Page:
The presentations at WomanCon 2013 highlighted a shifting paradigm in the way businesses are established and maintained.  Today’s age of big data means that aspiring entrepreneurs have more opportunity to focus their brands and build stronger relationships with stakeholders based on greater access to competitive research. New communication technologies like social media allow for open dialogue between business-owners, clients, employees, investors, and the media. Therefore, it is imperative to create promises with each stakeholder and follow through in order to establish loyalty.  With an astounding 59% rise in women-owned businesses over the last 16 years, it is clear that female entrepreneurs will continue to break barriers.

PR Newswire tools such as Agility and iReach can help rising entrepreneurs target the media and creating engaging content to propel brands forward at an affordable cost.  Visit http://www.smallbusinesspr.com/ to learn more.

Author Shannon Ramlochan is a proud Brooklyn native, a pop culture enthusiast, and a member of PR Newswire’s marketing team.

 

8 Simple Rules for Succeeding as an Entrepreneur

The upcoming live event WomanCon 2013 at the CUNY Graduate Center in New York City will feature powerhouse female professionals who have courageously challenged the status quo to reign as thought leaders within the business, technology, and media industries.  Each panel at the conference will focus on a major challenge of building a successful empire.

Brett Simon of PR Newswire

One challenge that every entrepreneur, marketer, or salesperson must face is effectively executing the classic elevator pitch. Conference attendees will have a rare opportunity to put their elevator pitch to the test before seasoned media relations professionals during the panel, “Pitch the Media Live.” PR Newswire’s Senior Manager, Media Relations Brett Simon (@savisimon), an ex-TV reporter in her own right, will offer her extensive insight on media pitching as she moderates the panel.

“Working at PR Newswire offers a chance to work on ‘both sides of the fence’–with members of the media who use PR Newswire for Journalists and ProfNet to get story ideas and sources, and clients who use our services to send their content to audiences including journalists, B2B and consumer buyers,” she says, “I’m really excited to use this unique perspective as I moderate WomanCon’s Pitch the Media Live panel, which will offer women entrepreneurs and small business owners in attendance the opportunity to use their elevator pitch and get feedback on the spot.”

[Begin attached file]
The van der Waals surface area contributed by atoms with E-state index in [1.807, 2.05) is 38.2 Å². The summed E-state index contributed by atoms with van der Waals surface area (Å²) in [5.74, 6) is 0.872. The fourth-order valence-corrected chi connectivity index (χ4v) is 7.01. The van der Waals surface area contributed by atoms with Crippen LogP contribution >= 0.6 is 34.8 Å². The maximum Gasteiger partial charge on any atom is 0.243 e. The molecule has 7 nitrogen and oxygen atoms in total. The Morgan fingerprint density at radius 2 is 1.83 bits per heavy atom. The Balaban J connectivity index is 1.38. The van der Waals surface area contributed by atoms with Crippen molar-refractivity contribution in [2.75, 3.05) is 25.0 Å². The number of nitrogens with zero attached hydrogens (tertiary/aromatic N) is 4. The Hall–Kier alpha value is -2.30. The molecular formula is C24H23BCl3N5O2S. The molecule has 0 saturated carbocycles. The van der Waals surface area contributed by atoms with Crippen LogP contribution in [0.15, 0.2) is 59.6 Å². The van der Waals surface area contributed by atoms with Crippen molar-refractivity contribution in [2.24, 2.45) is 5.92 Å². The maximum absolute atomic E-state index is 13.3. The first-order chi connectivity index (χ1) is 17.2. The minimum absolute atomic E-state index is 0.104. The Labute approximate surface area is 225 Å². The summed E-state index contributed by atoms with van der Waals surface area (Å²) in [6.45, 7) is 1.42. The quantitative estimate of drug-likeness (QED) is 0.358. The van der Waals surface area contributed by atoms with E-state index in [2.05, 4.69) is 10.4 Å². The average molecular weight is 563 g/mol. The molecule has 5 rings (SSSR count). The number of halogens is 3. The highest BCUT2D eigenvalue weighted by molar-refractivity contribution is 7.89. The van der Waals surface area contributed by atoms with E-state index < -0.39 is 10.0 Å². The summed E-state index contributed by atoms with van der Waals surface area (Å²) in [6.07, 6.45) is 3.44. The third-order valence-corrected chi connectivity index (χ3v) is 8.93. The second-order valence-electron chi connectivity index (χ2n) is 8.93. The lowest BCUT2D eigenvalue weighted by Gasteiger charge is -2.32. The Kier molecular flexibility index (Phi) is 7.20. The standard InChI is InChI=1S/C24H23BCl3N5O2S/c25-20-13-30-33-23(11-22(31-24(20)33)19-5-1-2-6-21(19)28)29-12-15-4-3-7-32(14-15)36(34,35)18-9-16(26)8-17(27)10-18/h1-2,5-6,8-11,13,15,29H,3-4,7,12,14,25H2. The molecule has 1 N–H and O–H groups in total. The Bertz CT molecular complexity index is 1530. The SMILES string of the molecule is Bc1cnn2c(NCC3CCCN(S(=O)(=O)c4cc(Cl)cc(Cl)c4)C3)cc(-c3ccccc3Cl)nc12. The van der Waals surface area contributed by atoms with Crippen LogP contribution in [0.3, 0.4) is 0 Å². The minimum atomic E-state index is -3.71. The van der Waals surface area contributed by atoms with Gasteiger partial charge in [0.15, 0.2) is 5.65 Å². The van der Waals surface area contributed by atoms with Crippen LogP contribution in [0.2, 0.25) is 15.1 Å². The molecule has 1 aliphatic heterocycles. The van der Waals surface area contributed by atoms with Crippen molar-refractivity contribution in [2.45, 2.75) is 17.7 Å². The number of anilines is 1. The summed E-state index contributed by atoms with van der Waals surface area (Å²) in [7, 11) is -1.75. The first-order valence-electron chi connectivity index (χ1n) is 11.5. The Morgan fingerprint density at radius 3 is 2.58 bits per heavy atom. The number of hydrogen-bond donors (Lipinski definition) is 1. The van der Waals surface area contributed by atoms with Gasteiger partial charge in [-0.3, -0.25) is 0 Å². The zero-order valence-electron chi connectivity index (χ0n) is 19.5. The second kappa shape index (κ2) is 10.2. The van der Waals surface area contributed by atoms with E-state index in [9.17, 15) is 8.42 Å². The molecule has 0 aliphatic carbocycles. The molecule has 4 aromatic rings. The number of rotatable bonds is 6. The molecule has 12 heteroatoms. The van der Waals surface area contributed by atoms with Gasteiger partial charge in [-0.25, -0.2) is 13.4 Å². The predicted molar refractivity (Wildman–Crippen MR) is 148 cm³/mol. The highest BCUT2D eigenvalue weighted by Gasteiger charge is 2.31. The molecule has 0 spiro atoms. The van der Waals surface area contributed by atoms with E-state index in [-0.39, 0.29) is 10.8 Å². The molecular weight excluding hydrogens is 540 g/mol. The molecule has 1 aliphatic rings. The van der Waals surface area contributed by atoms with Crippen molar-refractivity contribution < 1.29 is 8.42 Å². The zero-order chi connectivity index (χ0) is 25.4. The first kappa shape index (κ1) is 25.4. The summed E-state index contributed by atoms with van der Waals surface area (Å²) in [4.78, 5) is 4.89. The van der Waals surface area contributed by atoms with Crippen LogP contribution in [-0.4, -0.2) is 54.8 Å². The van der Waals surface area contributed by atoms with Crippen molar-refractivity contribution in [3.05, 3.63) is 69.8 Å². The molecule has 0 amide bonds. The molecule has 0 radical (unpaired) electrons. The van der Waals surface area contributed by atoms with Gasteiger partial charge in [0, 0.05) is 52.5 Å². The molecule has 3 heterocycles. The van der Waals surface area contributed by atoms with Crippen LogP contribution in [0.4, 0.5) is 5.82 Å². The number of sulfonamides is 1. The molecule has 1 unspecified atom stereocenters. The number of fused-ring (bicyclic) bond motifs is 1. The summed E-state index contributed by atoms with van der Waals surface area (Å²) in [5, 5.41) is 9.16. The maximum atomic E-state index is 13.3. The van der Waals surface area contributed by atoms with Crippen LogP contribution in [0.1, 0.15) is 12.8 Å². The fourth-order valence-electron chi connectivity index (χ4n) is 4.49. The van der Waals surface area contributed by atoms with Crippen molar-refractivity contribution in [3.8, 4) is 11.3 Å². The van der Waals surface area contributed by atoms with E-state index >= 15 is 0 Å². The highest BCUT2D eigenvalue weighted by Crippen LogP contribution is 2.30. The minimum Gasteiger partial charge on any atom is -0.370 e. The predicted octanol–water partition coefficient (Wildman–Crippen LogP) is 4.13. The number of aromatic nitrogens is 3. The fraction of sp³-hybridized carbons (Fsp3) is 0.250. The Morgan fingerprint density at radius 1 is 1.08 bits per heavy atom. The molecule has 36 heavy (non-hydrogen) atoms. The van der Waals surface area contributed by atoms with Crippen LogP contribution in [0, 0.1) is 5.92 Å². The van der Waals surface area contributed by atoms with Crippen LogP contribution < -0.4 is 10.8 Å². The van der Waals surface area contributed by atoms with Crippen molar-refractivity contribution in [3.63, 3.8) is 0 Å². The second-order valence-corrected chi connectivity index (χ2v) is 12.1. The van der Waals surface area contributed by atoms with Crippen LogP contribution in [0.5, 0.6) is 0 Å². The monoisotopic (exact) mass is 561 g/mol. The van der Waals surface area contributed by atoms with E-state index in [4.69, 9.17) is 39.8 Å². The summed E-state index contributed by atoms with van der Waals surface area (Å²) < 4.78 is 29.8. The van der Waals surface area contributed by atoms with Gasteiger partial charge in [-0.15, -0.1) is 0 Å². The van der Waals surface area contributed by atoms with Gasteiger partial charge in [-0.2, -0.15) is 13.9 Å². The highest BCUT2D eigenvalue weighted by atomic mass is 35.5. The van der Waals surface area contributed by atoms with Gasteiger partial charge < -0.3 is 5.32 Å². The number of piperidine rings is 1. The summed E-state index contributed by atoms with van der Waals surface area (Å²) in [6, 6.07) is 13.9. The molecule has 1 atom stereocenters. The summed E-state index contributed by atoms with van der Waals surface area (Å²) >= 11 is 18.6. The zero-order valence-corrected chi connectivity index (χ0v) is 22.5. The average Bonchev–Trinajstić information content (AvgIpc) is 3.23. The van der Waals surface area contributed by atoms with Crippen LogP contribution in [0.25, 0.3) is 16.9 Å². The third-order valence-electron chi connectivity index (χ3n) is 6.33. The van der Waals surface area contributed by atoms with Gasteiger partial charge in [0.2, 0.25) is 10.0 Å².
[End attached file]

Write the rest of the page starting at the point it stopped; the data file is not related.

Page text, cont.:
The accomplishments of this year’s speakers are a true inspiration for aspiring women entrepreneurs who, at times, are still subjected to discrimination within the workplace. Prior to WomanCon 2013, several of the highly-anticipated speakers shared their personal advice with PR Newswire for those who hope to face their greatest challenges and push the boundaries of success.

1. Focus on building a strong brand
“You need to think about your brand promise, what sets you apart, and then use every single touch point at your disposal to communicate a consistent message” says BrandTwist Founder and CEO, Julie Cottineau. Defining a brand and its strategic criteria before website development is most important because trial and error “can end up costing entrepreneurs a lot of money they don’t have, or money could that could be better invested elsewhere in their business.”
Ms. Cottineau will be presenting her “5 Strategies to Build Your Brand” using case studies from global giant, Virgin Enterprises.

2. Be persistent
“It takes persistence to become successful, when you believe in an idea that will never let you go, never, ever give up,” urges Kay Koplovitz, Chairman and Co-Founder of Springboard Enterprises. Ms. Koplovitz endured 7 long years before she saw her dreams come to fruition as the first female CEO in television for USA Networks.

She will be featured in the panel discussion “Angels, VCs and More: Getting Money for Growth” discussing the value of human capital and building out your network.